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Book Review Ullmanns Encyklopudie der technischen chemie. Band 16 Soja bis Terpentinul (Ullmann's Encyclopedia of Industrial Chemistry. Vol. 16 Soya to Oil of Turpentine). Chief editor W. Foerst. Editor Hertha Buchholz-Meisenheimer

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degradation products of chloramphenicol have been isolated
from the culture medium. On the basis of these products, it
has been possible to suggest a degradation path, the principal
steps of which are indicated by arrows showing the presumed
order. The reactions are: 1. oxidation, 2. hydrolysis, 3. decarboxylation and oxidation, 4.decarboxylation, 5. reduction
and deamination, 6. hydroxylation, 7. oxidative cleavage.
[Rd 658 IE]
Diethylgallium azide ( I ) has been obtained almost quantitatively by J. Miiller and K . Dehnicke from the reaction of triethylgallium (2) with chlorine azide in benzene.
3 Ga(C,H,),
+ 3 ClN, +
The mass-spectrometric detection of extremely small quantities
of alkali metal is reported by J. Kremer. A small droplet
(about 0.05 ml) of the test solution is placed on a strip of
molybdenum and evaporated to dryness in the absence of
dust. The strip is heated until thermal emission of alkali metal
ions takes place, and the ion current is measured in a mass
spectrometer adjusted to the mass of the nuclide to be detected. Measurement is continued until the ion source has
given off all the alkali metal. A Geiger counter tube is used as
the detector. The total number of pulses counted is then a
measure of the quantity of the nuclide in question that was
present in the sample. This method is only of theoretical
interest for the detection of the lighter alkali metals up to and
including Rb, since water cannot be sufficiently freed from
alkali metals (the purest water examined contained about
10-10 g of K per ml). Only cesium is present in water in such
small quantities that test solutions of definite concentration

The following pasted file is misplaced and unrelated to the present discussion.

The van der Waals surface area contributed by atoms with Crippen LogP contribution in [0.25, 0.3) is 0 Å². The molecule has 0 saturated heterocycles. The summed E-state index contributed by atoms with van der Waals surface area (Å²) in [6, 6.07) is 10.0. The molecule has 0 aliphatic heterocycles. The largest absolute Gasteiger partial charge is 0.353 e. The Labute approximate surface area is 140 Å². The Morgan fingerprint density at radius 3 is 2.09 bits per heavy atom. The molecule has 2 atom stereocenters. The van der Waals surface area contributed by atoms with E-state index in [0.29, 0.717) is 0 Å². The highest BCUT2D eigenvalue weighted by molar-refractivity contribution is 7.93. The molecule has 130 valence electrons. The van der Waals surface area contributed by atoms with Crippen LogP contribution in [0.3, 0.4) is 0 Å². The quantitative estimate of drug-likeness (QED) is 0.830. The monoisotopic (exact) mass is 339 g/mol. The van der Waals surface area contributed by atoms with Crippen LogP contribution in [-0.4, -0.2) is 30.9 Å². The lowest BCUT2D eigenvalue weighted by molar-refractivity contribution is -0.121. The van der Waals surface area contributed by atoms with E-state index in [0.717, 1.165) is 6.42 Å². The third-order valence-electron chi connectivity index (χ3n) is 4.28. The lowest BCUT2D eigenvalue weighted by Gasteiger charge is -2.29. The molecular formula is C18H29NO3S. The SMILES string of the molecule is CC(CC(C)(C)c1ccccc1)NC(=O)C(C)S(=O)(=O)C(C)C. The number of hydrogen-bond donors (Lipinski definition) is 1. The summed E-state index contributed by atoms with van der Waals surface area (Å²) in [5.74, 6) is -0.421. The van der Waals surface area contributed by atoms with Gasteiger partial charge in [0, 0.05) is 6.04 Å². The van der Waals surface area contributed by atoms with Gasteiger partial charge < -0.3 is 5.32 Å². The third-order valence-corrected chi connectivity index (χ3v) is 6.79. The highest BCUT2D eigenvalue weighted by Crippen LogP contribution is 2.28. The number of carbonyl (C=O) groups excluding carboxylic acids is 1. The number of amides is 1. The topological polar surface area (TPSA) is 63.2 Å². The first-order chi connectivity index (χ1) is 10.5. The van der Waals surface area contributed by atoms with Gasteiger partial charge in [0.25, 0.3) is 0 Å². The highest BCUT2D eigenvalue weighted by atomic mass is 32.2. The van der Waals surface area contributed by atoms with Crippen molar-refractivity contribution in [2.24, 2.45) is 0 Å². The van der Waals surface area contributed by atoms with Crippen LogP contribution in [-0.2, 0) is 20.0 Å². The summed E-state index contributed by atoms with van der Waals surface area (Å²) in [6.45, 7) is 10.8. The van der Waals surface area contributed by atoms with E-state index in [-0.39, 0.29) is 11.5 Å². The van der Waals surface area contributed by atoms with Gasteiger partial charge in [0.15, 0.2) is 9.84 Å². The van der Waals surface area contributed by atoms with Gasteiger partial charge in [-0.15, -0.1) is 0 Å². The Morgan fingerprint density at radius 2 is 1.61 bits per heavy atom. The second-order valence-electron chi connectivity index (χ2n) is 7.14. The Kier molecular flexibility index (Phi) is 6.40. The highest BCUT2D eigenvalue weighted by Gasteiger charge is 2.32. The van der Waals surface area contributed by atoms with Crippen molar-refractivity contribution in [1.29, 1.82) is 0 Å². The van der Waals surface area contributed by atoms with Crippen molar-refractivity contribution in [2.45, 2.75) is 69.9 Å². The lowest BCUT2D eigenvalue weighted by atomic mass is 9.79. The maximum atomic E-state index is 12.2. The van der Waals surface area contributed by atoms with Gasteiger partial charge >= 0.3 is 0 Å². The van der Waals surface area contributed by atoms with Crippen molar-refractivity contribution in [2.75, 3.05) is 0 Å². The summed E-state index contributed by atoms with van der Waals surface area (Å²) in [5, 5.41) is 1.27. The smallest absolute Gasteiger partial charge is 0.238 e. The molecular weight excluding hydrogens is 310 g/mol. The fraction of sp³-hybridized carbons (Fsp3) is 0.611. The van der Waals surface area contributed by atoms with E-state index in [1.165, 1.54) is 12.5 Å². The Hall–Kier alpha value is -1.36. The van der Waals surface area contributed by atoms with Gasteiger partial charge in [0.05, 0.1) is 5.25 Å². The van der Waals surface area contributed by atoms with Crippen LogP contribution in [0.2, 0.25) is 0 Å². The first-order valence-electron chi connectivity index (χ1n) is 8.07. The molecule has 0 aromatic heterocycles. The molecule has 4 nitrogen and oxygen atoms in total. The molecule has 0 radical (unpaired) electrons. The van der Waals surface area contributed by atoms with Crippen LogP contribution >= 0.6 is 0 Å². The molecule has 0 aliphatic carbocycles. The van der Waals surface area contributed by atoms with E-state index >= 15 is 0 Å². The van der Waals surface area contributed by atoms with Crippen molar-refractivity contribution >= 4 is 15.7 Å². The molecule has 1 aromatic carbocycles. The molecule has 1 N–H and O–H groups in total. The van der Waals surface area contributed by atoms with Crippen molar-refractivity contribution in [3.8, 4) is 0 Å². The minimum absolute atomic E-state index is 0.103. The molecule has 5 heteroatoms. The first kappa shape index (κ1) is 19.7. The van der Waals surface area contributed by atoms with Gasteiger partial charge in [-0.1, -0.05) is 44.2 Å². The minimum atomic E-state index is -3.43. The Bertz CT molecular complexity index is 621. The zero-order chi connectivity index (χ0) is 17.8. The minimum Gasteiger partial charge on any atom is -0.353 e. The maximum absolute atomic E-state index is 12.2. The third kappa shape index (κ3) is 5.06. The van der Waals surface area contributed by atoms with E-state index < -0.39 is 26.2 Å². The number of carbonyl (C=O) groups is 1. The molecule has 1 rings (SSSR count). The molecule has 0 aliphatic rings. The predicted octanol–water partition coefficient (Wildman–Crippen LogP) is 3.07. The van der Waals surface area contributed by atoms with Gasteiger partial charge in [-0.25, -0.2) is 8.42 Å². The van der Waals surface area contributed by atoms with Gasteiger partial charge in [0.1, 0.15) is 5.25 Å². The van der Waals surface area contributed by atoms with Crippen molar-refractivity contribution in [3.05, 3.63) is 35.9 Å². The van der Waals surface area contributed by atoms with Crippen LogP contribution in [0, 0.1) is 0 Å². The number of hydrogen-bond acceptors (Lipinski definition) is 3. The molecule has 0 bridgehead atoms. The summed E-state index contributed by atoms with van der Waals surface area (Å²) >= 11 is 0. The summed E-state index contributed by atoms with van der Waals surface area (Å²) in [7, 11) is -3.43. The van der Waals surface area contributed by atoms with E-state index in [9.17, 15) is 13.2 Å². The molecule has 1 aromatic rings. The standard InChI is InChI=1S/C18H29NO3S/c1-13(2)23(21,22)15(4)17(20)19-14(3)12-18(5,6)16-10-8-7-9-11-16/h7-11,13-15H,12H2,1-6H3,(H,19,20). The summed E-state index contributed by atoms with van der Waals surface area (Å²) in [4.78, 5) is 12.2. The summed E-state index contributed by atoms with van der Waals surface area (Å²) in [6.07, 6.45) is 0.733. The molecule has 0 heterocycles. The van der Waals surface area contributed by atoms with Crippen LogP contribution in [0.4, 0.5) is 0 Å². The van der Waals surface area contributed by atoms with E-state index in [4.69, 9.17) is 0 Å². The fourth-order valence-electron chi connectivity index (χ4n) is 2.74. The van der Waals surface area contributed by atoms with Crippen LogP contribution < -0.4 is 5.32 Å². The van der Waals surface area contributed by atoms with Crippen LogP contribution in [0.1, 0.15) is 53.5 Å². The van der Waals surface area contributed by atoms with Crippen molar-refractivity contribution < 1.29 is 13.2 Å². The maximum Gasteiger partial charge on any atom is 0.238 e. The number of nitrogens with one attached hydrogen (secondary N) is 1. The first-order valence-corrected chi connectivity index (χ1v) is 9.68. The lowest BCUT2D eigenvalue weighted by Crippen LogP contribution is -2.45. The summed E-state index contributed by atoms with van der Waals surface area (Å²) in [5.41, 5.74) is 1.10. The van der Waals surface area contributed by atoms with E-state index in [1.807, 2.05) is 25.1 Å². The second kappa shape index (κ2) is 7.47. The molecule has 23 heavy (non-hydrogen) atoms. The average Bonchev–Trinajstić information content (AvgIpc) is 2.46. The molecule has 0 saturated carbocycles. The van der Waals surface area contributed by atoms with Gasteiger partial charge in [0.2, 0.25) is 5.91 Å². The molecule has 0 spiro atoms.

can be prepared. Cesium can be determined in concentrations
Of lopi4g / d . / z. Physik 199, 94 (1967) / -HZ. [ ~ 663
d IEI
( I ) is a colorless, slightly hygroscopic, viscous liquid, which,
unlike (2), does not ignite spontaneously, and which distils
at 86 OC/O.l mm without decomposing. Cryoscopic measurement in benzene gives three times the expected molecular
weight. In contrast to (C2H&AlN3, which decomposes explosively with water, ( I ) is not wetted by water. It is insensitive to mechanical treatment and to fast heating with an
open flame. According to its vibration spectra (IR and Raman), diethylgallium azide forms a six-membered Ga-N ring
open flame. According to its vibration spectra (IR and Raman), diethylgallium azide forms a six-membered Ga-N ring
(D3h symmetry). / J. organometallic Chem. 7, P1 (1967) /
Carbon trioxide co3 has been obtained by N. G. Moll, D . R .
Clutter, and W. E. Thompson in three ways: (i) photolysis of
solid C02 at 77 OK with vacuum UV from a xenon resonance
lamp; (ii) photolysis of ozone in a matrix of solid COz at
50-60 OK with the 2537 A mercury line; (iii) radio-frequency
discharge in gaseous COz and freezing of the products at
50-70 OK. Spectroscopic studies, partly with isotope-enriched
COz, indicate a planar molecule having symmetry Czvr in
which one oxygen is strongly bound to the carbon by a carbonyl-like bond, while the other two oxygen atoms are more
weakly bound. There is probably also a covalent bond between the two equivalent oxygen atoms. CO3 decomposes
into CO2 and atomic oxygen on photolysis with visible and
ultraviolet light. / J. chem. Physics 45, 4469 (1966) / -Hz.
[Rd 662 IE]
[Rd 664 IE]
Ultmanns Encyklopadie der technischen Chemie. Band 16 :
Soja bis Terpentinol (Ullmann’s Encyclopedia of Industrial
Chemistry. Vol. 16: Soya to Oil of Turpentine). Chief
editor W. Foerst. Editor Herihu Buchholz- Meisenheimer.
Yetlag Urban & Schwarzenberp. Munchen-Berlin 1965.
3rd fully revised Edit., 779 pages, 235 figures. Vol. 17: Terpentinol bis Uran und -verbindungen (Oil of Turpentine
to Uranium and its Compounds). 1966, xii, 789 piges, 240
figures, per volume D M 182.-. (obtainable only as the
complete work).
material corresponding to the new entries, but an attempt is
also made to include supplementary material on topics discussed earlier, so that the presentation is varied and
stimulating. Thus the short article o n injection molding masses
follows on from Plastic Processing, Vol. 11, 1960, and describes the transition from piston-type injection molding machines to the screw type, as well as the associated material
and processing problems. The article on steels follows on from
the methods of steel production described under Iron,
Vol. 6, 1955, but presents a very informative account of
the progress and the present state of steel production. The
article on coal is intended to supplement the discussion on
coal and the upgrading of coal, which appeared in 1957 and
1958. Many more examples could be quoted. It has been
possible in this\way t o bring the entire work (the first
volume of which was published 13 years ago) up to date at